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Archives for March 26, 2014

Bunny Guinness’s top tips for spring gardening

Thrips are the biggest problem for commercial growers. Patrick Allpress, who
grows a thousand acres and is chair of, recommends
lightly and regularly watering leeks in July and August when it is dry,
which gives good control.Patrick harvests leeks from July to May. They sell
baby leeks, ideal for stir fries and soups, as well as large ones.

Leeks can be sown from February to May, with the earlier ones under cover, so
get some varieties in now. The new hybrids such as Belton
( and Krypton ( stand well through
the winter, have good flavour and are easy to grow.

Wasabi is my new hot vegetable. It is a beautiful plant, with mid-green, lush
leaves and white flowers. Tom Amery, of the Wasabi Company exports his to
Spain, Italy and Portugal. He says that over the years it has survived
minus 20C. They grow it in gravel beds surrounded by running water which
moderates the temperature. This growing method is called “Sawa”. I am
growing it using the “Oka” growing method (also used in Japan) whereby it
grows in soil or a pot. Mine is in a nine-litre (two-gallon) pot standing in
a saucer of water in heavy shade. In extremely cold winters, I bring it into
a more protected, shady site.

This is a must-have veg for cooks, and gardeners who love food. The pastes you
can buy are not a patch on the real thing. Research has shown that,
medicinally, wasabi is good for osteoporosis and cancer among other
conditions. I put the leaves in salad, fry them in oil and salt, and play
around with the tasty flowers, too. My plant is a year old and I will check
it to see signs of the rhizome swelling, which will probably happen later on
this year. I will lift it and use the main rhizome – by then 3-4cm (1-1½in)
in diameter and 5-10cm (2-4in) long – and then propagate new plants from the
smaller side roots. Pulling off the outside leaves (leaving the stalks on)
for eating, encourages the rhizome development. You can buy plants from the
Wasabi Company (£7.50,

Another favourite is my globe artichokes. I am about to make more by pulling
off several suckers from the outside of the plant. These will be about 20cm
(8in) long and have a couple of shoots. Pop them in a pot with grit and
compost, put in a shadyish spot and keep moist. I find this easier and
quicker than from seed.

You often find interesting seed packets when abroad. A couple of weeks ago, I
was in a Chicago supermarket, where Dill ‘Tetra’ (from Botanical Interests)
caught my eye, as it is a variety that is apparently slow to bolt. It is a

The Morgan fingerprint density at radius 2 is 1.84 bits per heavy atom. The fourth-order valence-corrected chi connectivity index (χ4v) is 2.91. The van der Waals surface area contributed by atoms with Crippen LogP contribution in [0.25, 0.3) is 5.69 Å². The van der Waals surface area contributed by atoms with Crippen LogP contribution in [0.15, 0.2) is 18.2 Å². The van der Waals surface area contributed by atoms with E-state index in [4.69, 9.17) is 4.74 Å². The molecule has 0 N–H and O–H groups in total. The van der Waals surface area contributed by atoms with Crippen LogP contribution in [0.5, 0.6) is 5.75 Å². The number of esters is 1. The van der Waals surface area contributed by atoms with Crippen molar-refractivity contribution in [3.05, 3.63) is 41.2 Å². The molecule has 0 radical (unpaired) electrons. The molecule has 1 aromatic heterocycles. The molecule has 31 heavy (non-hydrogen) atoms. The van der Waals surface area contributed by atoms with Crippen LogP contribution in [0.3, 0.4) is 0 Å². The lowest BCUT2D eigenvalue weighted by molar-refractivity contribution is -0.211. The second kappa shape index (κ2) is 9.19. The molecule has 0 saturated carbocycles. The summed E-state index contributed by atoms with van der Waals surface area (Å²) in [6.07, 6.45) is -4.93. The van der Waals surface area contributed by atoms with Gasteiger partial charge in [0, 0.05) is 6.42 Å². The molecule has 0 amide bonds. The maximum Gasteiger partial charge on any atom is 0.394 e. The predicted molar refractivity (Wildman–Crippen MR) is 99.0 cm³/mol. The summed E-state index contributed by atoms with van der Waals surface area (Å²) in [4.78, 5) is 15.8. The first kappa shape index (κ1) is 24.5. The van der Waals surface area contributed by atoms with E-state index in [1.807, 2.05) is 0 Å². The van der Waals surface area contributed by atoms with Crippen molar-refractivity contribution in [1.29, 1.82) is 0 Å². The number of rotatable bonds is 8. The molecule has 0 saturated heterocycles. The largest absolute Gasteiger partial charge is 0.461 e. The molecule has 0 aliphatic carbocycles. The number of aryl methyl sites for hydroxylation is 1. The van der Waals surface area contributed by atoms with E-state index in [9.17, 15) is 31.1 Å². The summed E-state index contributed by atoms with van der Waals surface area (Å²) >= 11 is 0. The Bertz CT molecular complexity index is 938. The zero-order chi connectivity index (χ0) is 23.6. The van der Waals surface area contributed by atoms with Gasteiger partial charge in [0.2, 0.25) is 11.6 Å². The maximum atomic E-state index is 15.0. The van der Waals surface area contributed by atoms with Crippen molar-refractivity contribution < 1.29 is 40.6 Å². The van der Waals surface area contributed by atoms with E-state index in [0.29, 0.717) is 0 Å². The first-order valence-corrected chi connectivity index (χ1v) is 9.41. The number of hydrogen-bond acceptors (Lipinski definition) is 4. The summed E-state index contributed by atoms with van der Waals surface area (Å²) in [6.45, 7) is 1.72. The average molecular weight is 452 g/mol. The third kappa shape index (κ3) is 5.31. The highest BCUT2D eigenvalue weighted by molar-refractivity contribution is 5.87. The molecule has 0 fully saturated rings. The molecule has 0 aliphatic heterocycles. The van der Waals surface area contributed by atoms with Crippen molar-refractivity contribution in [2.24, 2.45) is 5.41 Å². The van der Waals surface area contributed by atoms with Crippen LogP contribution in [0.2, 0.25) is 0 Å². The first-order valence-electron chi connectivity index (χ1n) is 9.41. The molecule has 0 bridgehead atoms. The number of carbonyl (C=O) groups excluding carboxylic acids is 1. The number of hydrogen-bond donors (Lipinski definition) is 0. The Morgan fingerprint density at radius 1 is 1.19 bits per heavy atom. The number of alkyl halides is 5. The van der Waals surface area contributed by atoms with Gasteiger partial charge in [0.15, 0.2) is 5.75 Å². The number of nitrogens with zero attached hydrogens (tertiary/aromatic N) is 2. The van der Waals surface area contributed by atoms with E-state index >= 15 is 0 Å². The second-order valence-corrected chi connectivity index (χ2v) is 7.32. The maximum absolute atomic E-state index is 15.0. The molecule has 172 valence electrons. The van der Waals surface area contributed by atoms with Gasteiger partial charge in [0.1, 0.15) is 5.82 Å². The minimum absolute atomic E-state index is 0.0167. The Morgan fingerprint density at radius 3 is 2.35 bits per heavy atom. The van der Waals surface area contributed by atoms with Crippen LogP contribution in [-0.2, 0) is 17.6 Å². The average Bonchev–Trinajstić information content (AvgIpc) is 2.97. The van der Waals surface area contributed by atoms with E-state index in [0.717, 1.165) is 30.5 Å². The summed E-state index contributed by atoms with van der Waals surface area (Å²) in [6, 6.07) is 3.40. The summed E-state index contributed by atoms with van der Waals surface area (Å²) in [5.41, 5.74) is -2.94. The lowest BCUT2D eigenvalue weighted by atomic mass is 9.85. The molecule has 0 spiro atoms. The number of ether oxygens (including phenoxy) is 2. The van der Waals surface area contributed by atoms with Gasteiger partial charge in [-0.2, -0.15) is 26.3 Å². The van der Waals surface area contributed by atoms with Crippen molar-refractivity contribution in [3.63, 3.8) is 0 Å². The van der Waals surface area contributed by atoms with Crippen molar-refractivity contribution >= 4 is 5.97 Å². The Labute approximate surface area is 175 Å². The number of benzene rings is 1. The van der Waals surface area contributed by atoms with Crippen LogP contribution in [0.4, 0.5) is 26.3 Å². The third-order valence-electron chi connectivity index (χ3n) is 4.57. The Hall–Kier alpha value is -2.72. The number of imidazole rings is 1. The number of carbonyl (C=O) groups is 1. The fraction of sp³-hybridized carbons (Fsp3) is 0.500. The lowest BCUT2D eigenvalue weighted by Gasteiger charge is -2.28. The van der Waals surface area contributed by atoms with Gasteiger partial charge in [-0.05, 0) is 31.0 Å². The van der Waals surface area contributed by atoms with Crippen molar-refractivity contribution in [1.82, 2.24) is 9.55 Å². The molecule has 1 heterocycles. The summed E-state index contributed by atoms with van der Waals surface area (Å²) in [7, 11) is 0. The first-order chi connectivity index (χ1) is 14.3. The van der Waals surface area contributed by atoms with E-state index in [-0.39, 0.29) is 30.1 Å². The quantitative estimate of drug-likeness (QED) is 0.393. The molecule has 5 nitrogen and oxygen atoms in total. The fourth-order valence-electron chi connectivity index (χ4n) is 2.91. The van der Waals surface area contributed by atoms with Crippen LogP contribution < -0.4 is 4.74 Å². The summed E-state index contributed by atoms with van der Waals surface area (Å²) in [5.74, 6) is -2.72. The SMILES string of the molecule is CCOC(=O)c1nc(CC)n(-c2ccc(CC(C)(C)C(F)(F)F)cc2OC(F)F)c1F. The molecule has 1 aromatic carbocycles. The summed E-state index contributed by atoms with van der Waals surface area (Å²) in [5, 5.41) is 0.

fabulous herb with fish and essential in gravlax. I will be sowing that
shortly, along with a figure-of-eight-shaped gourd called ‘Birdhouse’. Other
finds were seeds of Stevia rebaudiana, the sugar substitute – I have cut
back on sugar so may need it (from
– and a penstemon called ‘Rocky Mountain Blue’, which is easy to grow, long
lived and blooms for a month or so. You are limited to five seed packets
outside the EU:sometimes they are a dead loss, but more often than not they
are well worth it.

*Bunny Guinness won Garden Writer of the Year at the LSL Property Press Awards

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Discovering Your Green Thumb: Beginner Tips for Organic Gardening

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In this day and age we are overwhelmed by the number of choices at the supermarket. When we take the time to read the labels, it can be somewhat shocking to see the list of ingredients for what we are lead to believe to be “fresh” or “organic”.

Yes, there are companies that provide organic options at these markets but they come at a sizable price. Instead of paying the premium maybe you should consider your own foray into the world of organics. Perhaps you can find your green thumb and start your own little garden?

Here are a few beginner tips for organic gardening that should bring you up to speed on what’s needed to keep it free of pesticides.

Beginner Tips for Organic Gardening

The following will you give you a crash course on the available options and methods behind gardening (without pesticides):

Think Native  Your best bet when growing plants/fruits is to start with ones found within your local environment (the native ones). The native plants already have adapted to the weather conditions and battling insects and other critters.

By choosing native you will find growing them to be far easier than transplanting ones from regions greatly different than yours

Go For Toughness – Vegetables can be quite difficult for the first time gardener because a quick freeze, sporadic weather patterns, or unbearable heat waves can wipe out your efforts in no time at all.

A smart choice for beginners would be to go with fruit – specifically: fruit bearing trees. These are very, very tough. You can plant them and pretty much let them do their thing because they can handle the weather. There are many options whether you’re seeking an Asian pear tree for sale (always a great starter choice), oranges that can handle the heat, or robust apple trees that seem to handle just about any condition.